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There’s growing excitement in England about the build-up to Euro 2012 in Ukraine. The British Embassy in Kyiv is working hard to ensure that the thousands of England fans we expect to visit during the championships are properly prepared for the visit with a “Know Before You Go” campaign.

We’re also working hard to ensure we’re well prepared to provide any consular assistance which may be needed, e.g. in cases of fans losing their passports.

These preparations are standard for all major overseas tournaments in which England takes part, including the World Cups in South Africa in 2010 and in Germany in 2006. I was in Germany for the latter and was privileged to watch England beat Paraguay 1-0 in Frankfurt. That game was notable for the huge number of England fans both in the stadium and in the city – on some estimates, 25,000 fans in the ground alone.

What was also striking about the tournaments in both Germany and South Africa was that our carefully-laid consular plans turned out not to be needed too much. This was partly because of luck – you can never predict what will happen when large number of people get together. But it was also because the fans who attend England matches today are utterly different from their 1980s bad-boy image.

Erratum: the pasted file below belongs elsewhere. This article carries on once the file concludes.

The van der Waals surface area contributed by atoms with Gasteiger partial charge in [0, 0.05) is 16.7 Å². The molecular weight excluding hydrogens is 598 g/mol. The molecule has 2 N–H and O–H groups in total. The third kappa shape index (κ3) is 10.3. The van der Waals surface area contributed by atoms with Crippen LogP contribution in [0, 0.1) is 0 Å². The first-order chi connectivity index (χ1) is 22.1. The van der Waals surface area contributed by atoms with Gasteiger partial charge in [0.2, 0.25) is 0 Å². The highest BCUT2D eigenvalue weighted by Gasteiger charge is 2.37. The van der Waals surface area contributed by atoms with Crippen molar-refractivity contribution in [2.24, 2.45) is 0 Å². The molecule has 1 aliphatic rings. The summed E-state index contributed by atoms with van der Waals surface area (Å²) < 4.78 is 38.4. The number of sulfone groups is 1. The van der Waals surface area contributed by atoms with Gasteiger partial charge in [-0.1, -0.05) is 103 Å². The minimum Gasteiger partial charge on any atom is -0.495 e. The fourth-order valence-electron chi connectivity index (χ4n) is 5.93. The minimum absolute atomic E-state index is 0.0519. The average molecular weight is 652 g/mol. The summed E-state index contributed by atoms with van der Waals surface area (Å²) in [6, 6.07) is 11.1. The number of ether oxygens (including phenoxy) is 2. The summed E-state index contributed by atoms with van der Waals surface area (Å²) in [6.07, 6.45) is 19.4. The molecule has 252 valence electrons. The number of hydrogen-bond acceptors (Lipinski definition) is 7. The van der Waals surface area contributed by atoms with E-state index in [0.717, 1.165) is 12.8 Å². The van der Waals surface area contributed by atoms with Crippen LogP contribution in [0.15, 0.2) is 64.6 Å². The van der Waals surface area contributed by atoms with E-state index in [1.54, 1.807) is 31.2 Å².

Many fans now travel with their families.  The website of the Football Supporters Federation gives a good feel for the kind of issues they’re interested in. The FSF plan to release their “Free Lions” guide to Ukraine and Poland today.

One important reason why the nature of British football fans has changed is that in 2000 the British Government introduced a series of unprecedented tough measures to banish violence from football, including Football Banning Orders which prevent fans with a history of violence from travelling when England were playing overseas.

The results have been impressive: in South Africa in 2010, for example, not a single England fan was arrested for a violence-related offence. The England fans I met in Frankfurt, and indeed in Dnipropetrovsk when England played Ukraine there in 2009, were a notably peaceful lot.

When England fans come to Kyiv and Donetsk for their group stage matches, I can guarantee they will bring plenty of passion; and they will be primed to have a good time. But they won’t be looking for trouble.

The image of England fans as rowdy hooligans is as outdated as Soviet-era images of London fog – which was banished by the 1956 Clean Air Act.

Leigh Turner


Ukrayinska Dumka


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